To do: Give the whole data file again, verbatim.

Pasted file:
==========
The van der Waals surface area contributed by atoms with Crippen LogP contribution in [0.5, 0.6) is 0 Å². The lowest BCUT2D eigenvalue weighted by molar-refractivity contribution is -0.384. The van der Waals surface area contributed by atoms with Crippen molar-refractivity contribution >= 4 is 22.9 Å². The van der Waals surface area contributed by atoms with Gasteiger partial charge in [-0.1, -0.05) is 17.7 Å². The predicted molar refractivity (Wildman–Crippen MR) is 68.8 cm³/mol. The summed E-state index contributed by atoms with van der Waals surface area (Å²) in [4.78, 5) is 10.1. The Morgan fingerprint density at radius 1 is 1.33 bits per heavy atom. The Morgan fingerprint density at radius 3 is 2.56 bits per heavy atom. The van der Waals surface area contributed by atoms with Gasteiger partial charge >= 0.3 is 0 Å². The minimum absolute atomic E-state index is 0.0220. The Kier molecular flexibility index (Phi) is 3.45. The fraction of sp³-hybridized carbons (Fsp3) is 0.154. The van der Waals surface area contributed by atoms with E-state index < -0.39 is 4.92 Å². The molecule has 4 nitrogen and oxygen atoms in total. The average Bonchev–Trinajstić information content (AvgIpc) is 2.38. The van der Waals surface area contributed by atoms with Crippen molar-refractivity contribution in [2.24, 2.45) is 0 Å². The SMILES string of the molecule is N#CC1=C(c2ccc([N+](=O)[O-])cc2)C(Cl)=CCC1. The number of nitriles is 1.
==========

The van der Waals surface area contributed by atoms with Crippen LogP contribution in [0.5, 0.6) is 0 Å². The lowest BCUT2D eigenvalue weighted by molar-refractivity contribution is -0.384. The van der Waals surface area contributed by atoms with Crippen molar-refractivity contribution >= 4 is 22.9 Å². The van der Waals surface area contributed by atoms with Gasteiger partial charge in [-0.1, -0.05) is 17.7 Å². The predicted molar refractivity (Wildman–Crippen MR) is 68.8 cm³/mol. The summed E-state index contributed by atoms with van der Waals surface area (Å²) in [4.78, 5) is 10.1. The Morgan fingerprint density at radius 1 is 1.33 bits per heavy atom. The Morgan fingerprint density at radius 3 is 2.56 bits per heavy atom. The van der Waals surface area contributed by atoms with Gasteiger partial charge >= 0.3 is 0 Å². The minimum absolute atomic E-state index is 0.0220. The Kier molecular flexibility index (Phi) is 3.45. The fraction of sp³-hybridized carbons (Fsp3) is 0.154. The van der Waals surface area contributed by atoms with E-state index < -0.39 is 4.92 Å². The molecule has 4 nitrogen and oxygen atoms in total. The average Bonchev–Trinajstić information content (AvgIpc) is 2.38. The van der Waals surface area contributed by atoms with Crippen molar-refractivity contribution in [2.24, 2.45) is 0 Å². The SMILES string of the molecule is N#CC1=C(c2ccc([N+](=O)[O-])cc2)C(Cl)=CCC1. The number of nitriles is 1.